The JNF Holland-established Mitzpe Ramon Water Project, which includes a water reservoir, a woodland and land preparation for agriculture for Mitzpe Ramon, was inaugurated in a formal ceremony on March 12, 2019.
The Mitzpe Ramon Water Project, which was launched with the support of JNF Holland, was inaugurated on March 12, 2019 at a ceremony attended by the Dutch ambassador to Israel, representatives of KKL-JNF and JNF Holland and members of a Dutch delegation visiting Israel. This extensive project has three components: a water reservoir, a woodland and the preparation of land for agriculture.
The project is dedicated to the King Willem-Alexander of the Netherlands, who takes a special interest in water-related issues. As an honorary member of the World Water Commission for the 21st Century, he is involved in international water-resource management, and he is also a patron of the Global Water Partnership established by the UN, the World Bank and the Swedish government.
“The JNF and the royal family have a long history,” said President of JNF Holland Professor Moshe Kon. “It’s amazing to see what the local people here have managed to achieve.”
The tour began at the reservoir, which has a capacity of 100,000 cubic meters. The water it receives from Mitzpe Ramon’s wastewater reclamation plant is used to irrigate crops, the King Willem-Alexander Royal Grove, and Mitzpe Ramon’s public parks. “This is an oasis in the middle of the desert, and it is here thanks to you,” KKL-JNF Chief of Protocol Andy Michelson told the assembled guests.
“This water project highlights the connection between Israel and the Netherlands,” said Dutch Ambassador to Israel Gilles Beschoor Plug. “Water is an issue of particular importance to both our countries. Though the challenges we face are different, the solutions are sometimes similar. JNF is a long-established organization in the Netherlands, and we are very proud of its activities. I hope that the reservoir will contribute to the development of the area and enable the local residents to live in peace with the natural world that surrounds them.”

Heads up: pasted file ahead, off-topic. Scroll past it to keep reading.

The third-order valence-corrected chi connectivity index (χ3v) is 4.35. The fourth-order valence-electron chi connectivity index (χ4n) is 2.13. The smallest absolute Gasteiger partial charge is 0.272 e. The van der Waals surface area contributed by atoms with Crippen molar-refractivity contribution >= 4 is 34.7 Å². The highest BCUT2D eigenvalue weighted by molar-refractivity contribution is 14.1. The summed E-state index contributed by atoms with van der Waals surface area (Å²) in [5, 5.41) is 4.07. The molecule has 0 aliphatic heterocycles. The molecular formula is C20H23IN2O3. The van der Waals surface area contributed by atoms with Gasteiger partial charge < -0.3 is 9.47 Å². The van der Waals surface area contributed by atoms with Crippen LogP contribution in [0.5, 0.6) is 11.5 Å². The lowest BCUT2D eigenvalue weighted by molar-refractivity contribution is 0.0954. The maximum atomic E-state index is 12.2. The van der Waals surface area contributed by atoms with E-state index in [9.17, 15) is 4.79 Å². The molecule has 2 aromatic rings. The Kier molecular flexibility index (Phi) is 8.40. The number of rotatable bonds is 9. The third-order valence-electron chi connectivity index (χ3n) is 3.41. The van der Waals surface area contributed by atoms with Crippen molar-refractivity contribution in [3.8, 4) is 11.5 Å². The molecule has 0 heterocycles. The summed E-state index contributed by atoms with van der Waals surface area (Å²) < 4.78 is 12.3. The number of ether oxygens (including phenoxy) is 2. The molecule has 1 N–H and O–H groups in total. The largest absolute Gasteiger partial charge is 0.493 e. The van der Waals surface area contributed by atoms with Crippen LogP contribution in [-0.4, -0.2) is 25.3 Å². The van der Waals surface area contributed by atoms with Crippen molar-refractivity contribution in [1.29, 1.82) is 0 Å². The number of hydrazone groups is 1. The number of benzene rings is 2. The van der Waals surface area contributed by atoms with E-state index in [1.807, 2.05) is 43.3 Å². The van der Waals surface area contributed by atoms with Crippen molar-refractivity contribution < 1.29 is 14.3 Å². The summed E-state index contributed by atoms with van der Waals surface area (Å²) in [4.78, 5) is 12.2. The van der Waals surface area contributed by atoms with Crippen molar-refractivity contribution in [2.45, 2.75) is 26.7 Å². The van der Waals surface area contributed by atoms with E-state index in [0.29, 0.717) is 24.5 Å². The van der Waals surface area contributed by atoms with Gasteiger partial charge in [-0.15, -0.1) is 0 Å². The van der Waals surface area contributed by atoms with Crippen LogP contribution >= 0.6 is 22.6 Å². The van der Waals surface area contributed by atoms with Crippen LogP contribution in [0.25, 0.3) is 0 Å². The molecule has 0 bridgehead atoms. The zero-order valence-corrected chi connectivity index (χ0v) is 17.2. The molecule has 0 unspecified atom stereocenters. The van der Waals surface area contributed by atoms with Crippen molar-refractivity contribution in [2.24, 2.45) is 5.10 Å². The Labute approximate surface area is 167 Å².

The reservoir’s special importance was clearly articulated by Mitzpe Ramon Council CEO Dror Dvash: “Agriculture is being developed in the very heart of the desert, and this wouldn’t have been possible without the reservoir. The site has also become a tourist venue for cyclists, camelback excursions, local runners and joggers, and ornithologists who come to observe bird activity at the reservoir.”
Mitzpe Ramon farmer Eran Raz, who owns olive groves and vineyards, told those present: “The soil here is wonderful, the temperatures are excellent and, thanks to the reservoir, the water shortage problem has been solved. Your support is very important to us. It’s not just about money, but also about knowing that we are not alone in our mission to make the Negev bloom.”
The KKL-JNF board of directors was represented at the ceremony by Emily Levy Shochat. “I’m very glad to be taking part in this event, which represents KKL-JNF’s commitment to strengthening the Negev and conserving the environment,” she said. “We are doing all this in partnership with our friends in the Netherlands, who join us in our important projects.”
One of the project’s donors is Puck Aronson, who dedicated her donation to her late husband. “This is a very emotional day for me,” she told her listeners. “Water in the middle of the desert symbolizes life, and for me this is a wonderful way to remember my husband.”
The delegates now made their way to the King Willem-Alexander Royal Grove, which is planted with 200 trees in honor of the 200-year reign of the Dutch monarchy. The woodland includes a rock garden planted with shrubs, and a paved path through the trees leads to a pergola-shaded plaza where visitors can sit and enjoy the desert landscape all around them. In this beautiful place, Professor Kon and Ambassador Gilles Beschoor Plug planted an olive tree together.
The final stop of the day was the Ramon Vineyard (Kerem Ramon), which was planted thanks to a donation from JNF Holland to the Sfat HaMidbar project for the preparation of land for desert agriculture and tourism, for the benefit of Mitzpe Ramon families.
Mitzpe Ramon resident Arnon Stein, who is director of development at the vineyard, led the delegates on a tour of the site. “When the idea of planting a vineyard here first came up, no one believed it was possible. They told us that nothing would grow here,” he recalled.
At this time of year the vines have no leaves, and Arnon Stein invited the delegates to return in July, when the branches are laden with grapes. The visit concluded with a toast – raised, naturally, with wine made with grapes from the vineyard: yet another proof that with vision, belief, determination and the help of good friends, nothing is impossible.